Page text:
How to not be afraid and safely travel in times of COVID-19.
Updated: Nov 27, 2020
Travel during the pandemic has people asking basic questions; Am I safe, what is there to be afraid of? If you are not quite sure how to answer these questions this advice can begin to you. Keeping it simple, we are going to look at what you can do to add certainty to your choice and other common sense adjustments you may need to make.
What follows are tips about how to build immunity through lifestyle factors but immunity also involves mental health, if this is an area of concern for you seek professional help. Preparation is the point of most leverage when travelling a world with so much uncertainty. Prepare your immune system. To paraphrase Robert Silverman we can't control the virus, our next best option is to control the host. If you want certainty about reducing your chances of catching COVID-19 on the road take a deep dive into building immunity.
Lifestyle factors matter
Sleep and nutrition are two places you can create quick wins. Quality sleep is key (see my guest blog for the Business Travel Wellbeing Community here) for now lets look at nutrition, specifically supplementation. Choose the Orthomolecular nutrition backed by peer-reviewed literature and done with a specialist at your side. You want a specialist at your side because your immunity picture is unique and is telling on your overall health. Case in point, data suggests people with diabetes, obesity, hypertension, chronic autoimmune diseases, chronic neurological diseases and cardiovascular diseases are predispositioned to contract COVID-19. Those predispositioned have higher rates of inflammation, which denotes immune system compromise. You want to avoid added inflammation at all costs be it physical, emotional or mental stress.
I suggest the following for further investigation. N-Acetyl Cysteine (NAC), vitamin C, and medicinal mushrooms. A 2020 published study of NAC may be of interest as it found NAC was effective in quelling the cytokine storm, which is a complication of COVID-19. Upstream of NAC is glutathione also known as the body’s master antioxidant. NAC can be used to synthesis glutathione. Glutathione itself has a melatonin synthesis pathway, so supplementing either has an antioxidant and immunity benefit. Of course there is a lot more you can do, but in a bind these recommendations can get you started. Addressing the safety issue is more straight-forward. Personal safety comes down to being extra vigilant flexible and cautious.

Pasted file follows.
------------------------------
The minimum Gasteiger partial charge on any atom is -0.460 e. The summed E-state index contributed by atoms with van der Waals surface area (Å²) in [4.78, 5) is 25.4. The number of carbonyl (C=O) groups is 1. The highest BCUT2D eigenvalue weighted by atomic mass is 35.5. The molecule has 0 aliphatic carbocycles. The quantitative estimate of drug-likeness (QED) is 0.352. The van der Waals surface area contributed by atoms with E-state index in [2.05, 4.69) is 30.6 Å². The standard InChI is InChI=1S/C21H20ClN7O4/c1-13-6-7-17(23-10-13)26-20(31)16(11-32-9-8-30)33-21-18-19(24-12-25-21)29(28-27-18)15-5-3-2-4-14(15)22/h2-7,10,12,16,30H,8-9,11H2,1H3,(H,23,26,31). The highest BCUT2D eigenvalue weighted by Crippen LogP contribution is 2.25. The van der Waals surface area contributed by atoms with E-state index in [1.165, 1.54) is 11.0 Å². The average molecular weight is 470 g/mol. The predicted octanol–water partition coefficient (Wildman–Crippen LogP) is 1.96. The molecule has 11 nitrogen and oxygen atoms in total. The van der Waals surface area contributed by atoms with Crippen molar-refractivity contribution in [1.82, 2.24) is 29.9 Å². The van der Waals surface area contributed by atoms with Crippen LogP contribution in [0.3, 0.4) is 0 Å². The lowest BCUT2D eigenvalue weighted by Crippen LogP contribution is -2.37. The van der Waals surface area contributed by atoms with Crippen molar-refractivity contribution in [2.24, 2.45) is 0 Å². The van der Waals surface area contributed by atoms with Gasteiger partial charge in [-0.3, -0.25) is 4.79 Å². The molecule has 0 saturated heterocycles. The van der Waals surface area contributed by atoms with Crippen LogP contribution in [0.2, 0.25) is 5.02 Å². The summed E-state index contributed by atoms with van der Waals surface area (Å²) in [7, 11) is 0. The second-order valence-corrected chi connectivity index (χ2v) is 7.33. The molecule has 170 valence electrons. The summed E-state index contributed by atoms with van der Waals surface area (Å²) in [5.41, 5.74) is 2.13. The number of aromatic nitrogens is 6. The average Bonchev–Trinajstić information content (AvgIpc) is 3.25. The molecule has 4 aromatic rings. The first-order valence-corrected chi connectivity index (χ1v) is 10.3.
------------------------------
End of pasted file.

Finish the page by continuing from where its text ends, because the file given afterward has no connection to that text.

In the aviation industry there are departments regularly assessing threats against undesirable outcomes. Every traveller's to approach should include detailed contingencies for determining next steps in travel emergencies. The best way to guarantee your safety is to take it upon yourself to be cognisant of your situation. Practiced situational awareness is key.
Wise up to travel scams, scammers are equally creative during COVID-I9. They will always try to capitalise on your fears and anxiety. Keep personal information private. Unconsciously over-sharing for instance, in a hotel lobby or lift can be heard by undeserving ears. It’s never a bad idea to check with the Foreign Commonwealth office website updates to gauge the relative safety of the location you intend to visit or what may have changed.
Leaving a written note on your bedside table or dresser is low tech but a good thing to do in case someone needs to know your whereabouts in an emergency. If you have worried family at home you can opt for tracing apps that give your real-time location for peace of mind.
Project situational awareness especially, if travelling to a new destination. Act confident when you step out, confidence is projected through your body language more than anything else. It's the same trick confidence tricksters use, you can put it to good use to stay out of sticky situations. It's where your few words of a foreign language might help not come across as a complete novice.
Good food is often part of a good travel experience. If you ever over indulge or get caught out with food poisoning travelling with digestive enzymes or charcoal tablets can help you nip the discomfort in the bud. Remember food poisoning compromises immunity, you don't want to give sneaky COVID any way in.
In summary being fit to fly means being in the right mental health space and showing up with your immunity intact, as well as doing your best to keep it that way. Whether you are a solo-traveller, business traveller or leisure traveller it starts with the preparations you are prepared to make and making them habits for healthier and safer travel now and beyond this pandemic.